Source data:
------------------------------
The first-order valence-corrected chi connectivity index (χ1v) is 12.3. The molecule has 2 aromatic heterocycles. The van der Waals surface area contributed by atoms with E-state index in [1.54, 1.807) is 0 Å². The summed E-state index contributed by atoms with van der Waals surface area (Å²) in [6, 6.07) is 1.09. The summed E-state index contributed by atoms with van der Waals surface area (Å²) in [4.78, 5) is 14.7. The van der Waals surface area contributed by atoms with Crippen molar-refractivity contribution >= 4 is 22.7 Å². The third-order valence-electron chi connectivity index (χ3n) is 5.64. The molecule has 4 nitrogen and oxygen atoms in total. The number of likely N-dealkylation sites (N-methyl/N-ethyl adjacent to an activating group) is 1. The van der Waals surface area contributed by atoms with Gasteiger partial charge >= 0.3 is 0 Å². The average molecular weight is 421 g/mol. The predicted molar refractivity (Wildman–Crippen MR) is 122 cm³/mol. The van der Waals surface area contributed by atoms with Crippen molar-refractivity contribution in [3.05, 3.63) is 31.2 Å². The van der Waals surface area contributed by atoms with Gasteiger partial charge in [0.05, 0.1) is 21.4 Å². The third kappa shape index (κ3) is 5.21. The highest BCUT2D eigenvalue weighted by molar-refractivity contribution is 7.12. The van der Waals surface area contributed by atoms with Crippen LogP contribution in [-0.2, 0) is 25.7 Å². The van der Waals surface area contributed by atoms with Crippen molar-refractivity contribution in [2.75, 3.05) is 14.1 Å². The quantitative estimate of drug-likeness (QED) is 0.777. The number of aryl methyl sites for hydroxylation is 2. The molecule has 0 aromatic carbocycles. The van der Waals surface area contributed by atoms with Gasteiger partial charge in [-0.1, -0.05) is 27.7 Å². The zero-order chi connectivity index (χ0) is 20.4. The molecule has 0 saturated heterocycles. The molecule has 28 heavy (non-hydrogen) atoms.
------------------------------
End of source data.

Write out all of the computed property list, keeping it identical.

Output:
The first-order valence-corrected chi connectivity index (χ1v) is 12.3. The molecule has 2 aromatic heterocycles. The van der Waals surface area contributed by atoms with E-state index in [1.54, 1.807) is 0 Å². The summed E-state index contributed by atoms with van der Waals surface area (Å²) in [6, 6.07) is 1.09. The summed E-state index contributed by atoms with van der Waals surface area (Å²) in [4.78, 5) is 14.7. The van der Waals surface area contributed by atoms with Crippen molar-refractivity contribution >= 4 is 22.7 Å². The third-order valence-electron chi connectivity index (χ3n) is 5.64. The molecule has 4 nitrogen and oxygen atoms in total. The number of likely N-dealkylation sites (N-methyl/N-ethyl adjacent to an activating group) is 1. The van der Waals surface area contributed by atoms with Gasteiger partial charge >= 0.3 is 0 Å². The average molecular weight is 421 g/mol. The predicted molar refractivity (Wildman–Crippen MR) is 122 cm³/mol. The van der Waals surface area contributed by atoms with Crippen molar-refractivity contribution in [3.05, 3.63) is 31.2 Å². The van der Waals surface area contributed by atoms with Gasteiger partial charge in [0.05, 0.1) is 21.4 Å². The third kappa shape index (κ3) is 5.21. The highest BCUT2D eigenvalue weighted by molar-refractivity contribution is 7.12. The van der Waals surface area contributed by atoms with Crippen LogP contribution in [-0.2, 0) is 25.7 Å². The van der Waals surface area contributed by atoms with Crippen molar-refractivity contribution in [2.75, 3.05) is 14.1 Å². The quantitative estimate of drug-likeness (QED) is 0.777. The number of aryl methyl sites for hydroxylation is 2. The molecule has 0 aromatic carbocycles. The van der Waals surface area contributed by atoms with Gasteiger partial charge in [-0.1, -0.05) is 27.7 Å². The zero-order chi connectivity index (χ0) is 20.4. The molecule has 0 saturated heterocycles. The molecule has 28 heavy (non-hydrogen) atoms.